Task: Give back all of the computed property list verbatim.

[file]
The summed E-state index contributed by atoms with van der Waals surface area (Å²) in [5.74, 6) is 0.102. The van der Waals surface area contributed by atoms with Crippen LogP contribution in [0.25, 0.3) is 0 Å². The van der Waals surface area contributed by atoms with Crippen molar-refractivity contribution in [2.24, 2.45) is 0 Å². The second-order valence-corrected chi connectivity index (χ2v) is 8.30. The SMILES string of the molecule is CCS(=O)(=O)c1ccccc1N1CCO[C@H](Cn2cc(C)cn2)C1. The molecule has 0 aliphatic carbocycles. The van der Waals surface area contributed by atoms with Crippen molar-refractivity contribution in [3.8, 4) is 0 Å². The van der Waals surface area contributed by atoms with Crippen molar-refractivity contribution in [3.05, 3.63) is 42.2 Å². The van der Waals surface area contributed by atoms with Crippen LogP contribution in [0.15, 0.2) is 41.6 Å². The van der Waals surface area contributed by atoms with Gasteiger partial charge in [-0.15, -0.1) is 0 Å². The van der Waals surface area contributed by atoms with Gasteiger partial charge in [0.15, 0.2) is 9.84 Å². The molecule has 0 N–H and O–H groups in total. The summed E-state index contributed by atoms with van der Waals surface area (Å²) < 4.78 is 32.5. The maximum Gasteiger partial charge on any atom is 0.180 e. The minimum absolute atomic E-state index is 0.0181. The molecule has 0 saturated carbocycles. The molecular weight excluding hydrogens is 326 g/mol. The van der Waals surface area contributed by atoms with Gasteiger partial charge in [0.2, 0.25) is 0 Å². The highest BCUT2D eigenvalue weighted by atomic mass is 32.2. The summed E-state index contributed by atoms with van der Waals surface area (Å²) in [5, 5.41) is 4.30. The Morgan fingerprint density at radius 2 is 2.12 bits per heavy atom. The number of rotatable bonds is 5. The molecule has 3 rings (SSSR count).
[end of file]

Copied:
The summed E-state index contributed by atoms with van der Waals surface area (Å²) in [5.74, 6) is 0.102. The van der Waals surface area contributed by atoms with Crippen LogP contribution in [0.25, 0.3) is 0 Å². The van der Waals surface area contributed by atoms with Crippen molar-refractivity contribution in [2.24, 2.45) is 0 Å². The second-order valence-corrected chi connectivity index (χ2v) is 8.30. The SMILES string of the molecule is CCS(=O)(=O)c1ccccc1N1CCO[C@H](Cn2cc(C)cn2)C1. The molecule has 0 aliphatic carbocycles. The van der Waals surface area contributed by atoms with Crippen molar-refractivity contribution in [3.8, 4) is 0 Å². The van der Waals surface area contributed by atoms with Crippen molar-refractivity contribution in [3.05, 3.63) is 42.2 Å². The van der Waals surface area contributed by atoms with Crippen LogP contribution in [0.15, 0.2) is 41.6 Å². The van der Waals surface area contributed by atoms with Gasteiger partial charge in [-0.15, -0.1) is 0 Å². The van der Waals surface area contributed by atoms with Gasteiger partial charge in [0.15, 0.2) is 9.84 Å². The molecule has 0 N–H and O–H groups in total. The summed E-state index contributed by atoms with van der Waals surface area (Å²) < 4.78 is 32.5. The maximum Gasteiger partial charge on any atom is 0.180 e. The minimum absolute atomic E-state index is 0.0181. The molecule has 0 saturated carbocycles. The molecular weight excluding hydrogens is 326 g/mol. The van der Waals surface area contributed by atoms with Gasteiger partial charge in [0.2, 0.25) is 0 Å². The highest BCUT2D eigenvalue weighted by atomic mass is 32.2. The summed E-state index contributed by atoms with van der Waals surface area (Å²) in [5, 5.41) is 4.30. The Morgan fingerprint density at radius 2 is 2.12 bits per heavy atom. The number of rotatable bonds is 5. The molecule has 3 rings (SSSR count).